A further reform would allow LeO to dismiss a complaint if there has been undue delay on the part of the complainant; this would assist with cases where complainants sought to add issues they had not raised originally with their lawyer.

Around 40% of complaints are ultimately referred to an ombudsman to make a formal decision – a figure far higher than other ombudsman schemes. The final decision mirrors that the investigator’s recommendation in around 80% of cases and the OLC wants the power to delegate this decision-making.

While full delegation requires a change to the Legal Services Act, in the meantime the consultation proposed a new rule to enable an ombudsman to conclude that a final decision was not needed on a case if no substantive issues (such as an error in fact or law, or additional new evidence) have been raised in response to the investigator’s findings.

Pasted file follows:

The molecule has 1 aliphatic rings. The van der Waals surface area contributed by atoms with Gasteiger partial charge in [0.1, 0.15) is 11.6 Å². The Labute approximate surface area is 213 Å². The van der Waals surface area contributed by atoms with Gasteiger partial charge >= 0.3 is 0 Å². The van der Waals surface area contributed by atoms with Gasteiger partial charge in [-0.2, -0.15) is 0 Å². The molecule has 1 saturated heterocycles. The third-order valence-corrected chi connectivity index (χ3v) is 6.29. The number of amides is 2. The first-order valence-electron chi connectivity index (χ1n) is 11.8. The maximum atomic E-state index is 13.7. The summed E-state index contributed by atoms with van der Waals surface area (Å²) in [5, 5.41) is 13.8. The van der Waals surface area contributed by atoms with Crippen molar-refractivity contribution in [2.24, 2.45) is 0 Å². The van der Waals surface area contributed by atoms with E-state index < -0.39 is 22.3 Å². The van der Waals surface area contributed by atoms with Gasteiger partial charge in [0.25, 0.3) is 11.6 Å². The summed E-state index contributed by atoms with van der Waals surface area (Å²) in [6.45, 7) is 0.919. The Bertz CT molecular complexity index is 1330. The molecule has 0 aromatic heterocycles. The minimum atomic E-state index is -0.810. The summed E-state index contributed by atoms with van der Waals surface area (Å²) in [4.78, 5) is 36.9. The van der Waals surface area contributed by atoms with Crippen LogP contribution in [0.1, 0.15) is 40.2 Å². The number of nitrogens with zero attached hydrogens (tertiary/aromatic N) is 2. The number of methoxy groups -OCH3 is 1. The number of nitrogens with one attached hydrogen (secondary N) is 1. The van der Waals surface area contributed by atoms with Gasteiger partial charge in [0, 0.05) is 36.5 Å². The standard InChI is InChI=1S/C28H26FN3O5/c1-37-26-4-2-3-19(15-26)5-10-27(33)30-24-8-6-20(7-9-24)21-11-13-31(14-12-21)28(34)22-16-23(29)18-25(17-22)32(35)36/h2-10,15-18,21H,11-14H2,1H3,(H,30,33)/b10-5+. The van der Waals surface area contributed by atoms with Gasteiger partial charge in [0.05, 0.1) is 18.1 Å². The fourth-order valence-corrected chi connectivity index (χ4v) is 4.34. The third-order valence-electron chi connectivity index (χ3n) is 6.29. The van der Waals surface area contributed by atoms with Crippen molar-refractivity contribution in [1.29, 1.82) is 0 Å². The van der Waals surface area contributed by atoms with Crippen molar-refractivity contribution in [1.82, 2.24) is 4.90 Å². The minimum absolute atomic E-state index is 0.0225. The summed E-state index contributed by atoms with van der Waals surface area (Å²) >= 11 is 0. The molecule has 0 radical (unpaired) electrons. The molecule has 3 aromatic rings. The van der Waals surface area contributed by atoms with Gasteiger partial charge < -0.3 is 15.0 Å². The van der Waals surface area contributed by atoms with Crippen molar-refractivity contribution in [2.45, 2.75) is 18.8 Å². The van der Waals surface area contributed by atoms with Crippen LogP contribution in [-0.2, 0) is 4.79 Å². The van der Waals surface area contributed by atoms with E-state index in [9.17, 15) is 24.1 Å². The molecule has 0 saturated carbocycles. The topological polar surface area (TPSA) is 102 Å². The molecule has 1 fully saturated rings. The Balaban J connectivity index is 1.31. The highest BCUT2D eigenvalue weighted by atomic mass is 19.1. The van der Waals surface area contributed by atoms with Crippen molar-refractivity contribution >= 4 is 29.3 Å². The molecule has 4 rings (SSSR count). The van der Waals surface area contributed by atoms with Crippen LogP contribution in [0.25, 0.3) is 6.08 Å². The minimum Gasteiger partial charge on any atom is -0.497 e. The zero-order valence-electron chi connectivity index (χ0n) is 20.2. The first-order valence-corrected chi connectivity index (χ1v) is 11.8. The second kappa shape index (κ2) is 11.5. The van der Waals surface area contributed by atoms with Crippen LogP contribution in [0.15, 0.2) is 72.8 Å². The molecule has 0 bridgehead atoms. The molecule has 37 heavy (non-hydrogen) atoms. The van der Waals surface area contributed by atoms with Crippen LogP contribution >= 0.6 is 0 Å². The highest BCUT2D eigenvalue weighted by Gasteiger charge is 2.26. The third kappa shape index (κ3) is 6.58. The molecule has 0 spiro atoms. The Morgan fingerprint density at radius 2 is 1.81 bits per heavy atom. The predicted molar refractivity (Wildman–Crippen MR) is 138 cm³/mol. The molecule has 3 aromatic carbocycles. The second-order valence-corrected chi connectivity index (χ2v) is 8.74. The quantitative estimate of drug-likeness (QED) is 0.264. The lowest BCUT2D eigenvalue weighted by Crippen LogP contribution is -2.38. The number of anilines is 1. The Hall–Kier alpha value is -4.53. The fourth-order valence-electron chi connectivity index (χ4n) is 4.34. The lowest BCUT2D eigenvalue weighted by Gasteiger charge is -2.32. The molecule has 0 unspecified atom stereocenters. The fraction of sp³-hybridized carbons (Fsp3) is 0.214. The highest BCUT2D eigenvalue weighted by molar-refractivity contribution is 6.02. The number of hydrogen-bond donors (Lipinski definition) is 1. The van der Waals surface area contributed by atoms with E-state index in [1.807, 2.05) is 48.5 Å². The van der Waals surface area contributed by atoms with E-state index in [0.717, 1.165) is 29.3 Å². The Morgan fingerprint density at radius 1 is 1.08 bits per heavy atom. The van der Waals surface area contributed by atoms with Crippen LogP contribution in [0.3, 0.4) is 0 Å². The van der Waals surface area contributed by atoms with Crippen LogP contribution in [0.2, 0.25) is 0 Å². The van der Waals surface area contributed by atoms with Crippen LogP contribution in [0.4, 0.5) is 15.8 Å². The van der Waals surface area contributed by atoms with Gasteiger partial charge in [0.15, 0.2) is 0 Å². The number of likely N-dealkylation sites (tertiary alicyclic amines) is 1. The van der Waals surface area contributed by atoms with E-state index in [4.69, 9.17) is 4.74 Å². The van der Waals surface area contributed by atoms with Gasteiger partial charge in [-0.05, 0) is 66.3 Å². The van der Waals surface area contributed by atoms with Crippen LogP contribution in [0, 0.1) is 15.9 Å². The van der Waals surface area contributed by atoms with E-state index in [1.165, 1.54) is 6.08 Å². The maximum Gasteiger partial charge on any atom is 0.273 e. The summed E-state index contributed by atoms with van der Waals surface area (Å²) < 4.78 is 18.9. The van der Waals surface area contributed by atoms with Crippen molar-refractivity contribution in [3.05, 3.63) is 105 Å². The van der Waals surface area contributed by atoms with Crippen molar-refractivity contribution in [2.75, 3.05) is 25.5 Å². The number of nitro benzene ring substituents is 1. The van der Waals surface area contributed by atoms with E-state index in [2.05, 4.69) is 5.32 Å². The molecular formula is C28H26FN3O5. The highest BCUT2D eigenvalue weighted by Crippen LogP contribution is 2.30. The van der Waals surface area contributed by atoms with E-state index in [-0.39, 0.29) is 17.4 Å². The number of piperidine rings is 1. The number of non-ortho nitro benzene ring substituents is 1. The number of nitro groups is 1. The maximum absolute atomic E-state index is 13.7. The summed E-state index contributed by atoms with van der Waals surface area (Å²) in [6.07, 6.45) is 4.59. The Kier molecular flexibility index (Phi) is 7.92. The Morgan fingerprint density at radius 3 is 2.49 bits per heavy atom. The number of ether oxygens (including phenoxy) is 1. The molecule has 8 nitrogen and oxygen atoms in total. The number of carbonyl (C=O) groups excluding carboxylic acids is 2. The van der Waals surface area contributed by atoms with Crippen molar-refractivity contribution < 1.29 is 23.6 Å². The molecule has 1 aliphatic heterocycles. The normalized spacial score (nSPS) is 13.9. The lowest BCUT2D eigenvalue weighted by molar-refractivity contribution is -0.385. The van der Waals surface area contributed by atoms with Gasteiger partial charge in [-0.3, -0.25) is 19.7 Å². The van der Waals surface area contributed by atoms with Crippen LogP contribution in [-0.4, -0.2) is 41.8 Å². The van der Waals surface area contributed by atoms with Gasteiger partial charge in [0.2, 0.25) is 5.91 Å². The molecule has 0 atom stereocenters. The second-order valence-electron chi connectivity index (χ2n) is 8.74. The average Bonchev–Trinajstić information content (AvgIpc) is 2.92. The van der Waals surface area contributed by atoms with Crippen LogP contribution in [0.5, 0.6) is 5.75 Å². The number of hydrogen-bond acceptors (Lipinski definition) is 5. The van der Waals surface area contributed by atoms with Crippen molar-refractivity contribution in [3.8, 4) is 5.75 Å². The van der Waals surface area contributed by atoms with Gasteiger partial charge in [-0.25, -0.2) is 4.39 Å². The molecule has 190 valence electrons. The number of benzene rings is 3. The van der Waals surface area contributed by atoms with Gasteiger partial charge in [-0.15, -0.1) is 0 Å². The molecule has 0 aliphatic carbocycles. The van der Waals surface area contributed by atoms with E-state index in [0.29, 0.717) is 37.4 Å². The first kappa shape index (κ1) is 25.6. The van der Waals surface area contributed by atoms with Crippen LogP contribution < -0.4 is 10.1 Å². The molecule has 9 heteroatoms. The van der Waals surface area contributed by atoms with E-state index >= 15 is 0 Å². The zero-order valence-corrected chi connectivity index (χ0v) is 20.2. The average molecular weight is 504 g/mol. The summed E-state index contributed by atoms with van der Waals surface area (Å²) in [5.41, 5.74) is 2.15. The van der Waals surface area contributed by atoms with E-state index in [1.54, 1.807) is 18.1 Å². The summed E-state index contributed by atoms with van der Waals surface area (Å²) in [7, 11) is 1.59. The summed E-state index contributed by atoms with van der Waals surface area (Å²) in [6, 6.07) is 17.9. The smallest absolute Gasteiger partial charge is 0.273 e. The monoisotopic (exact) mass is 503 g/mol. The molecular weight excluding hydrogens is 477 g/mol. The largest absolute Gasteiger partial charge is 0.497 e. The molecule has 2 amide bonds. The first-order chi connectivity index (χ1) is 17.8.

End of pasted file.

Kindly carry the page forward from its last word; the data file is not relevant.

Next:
Such a case would be deemed to have been resolved by the investigator’s findings, but the ombudsman would have the discretion to pass a case for final decision anyway if, for example, there were vulnerability issues or there was significant public interest.

Service providers are currently charged £400 per case that reaches LeO, irrespective of how, or at what stage in its process, the complaint is resolved.

Though changing this would be a more involved process that required the approval of the Lord Chancellor, the consultation asked if there was any appetite for it to develop an alternative case fee structure that would motivate service providers to try to resolve complaints as early as possible in the LeO process.

OLC chair Elisabeth Davies said: “This important and necessary consultation is about removing obstacles to delivering improvements for customers.

“We want to be sure that the proposals we have outlined allow the Legal Ombudsman to achieve a more balanced approach to the resolution of complaints, whilst retaining the core benefit of accessing independent and fair legal redress.”

The consultation closes on 13 April.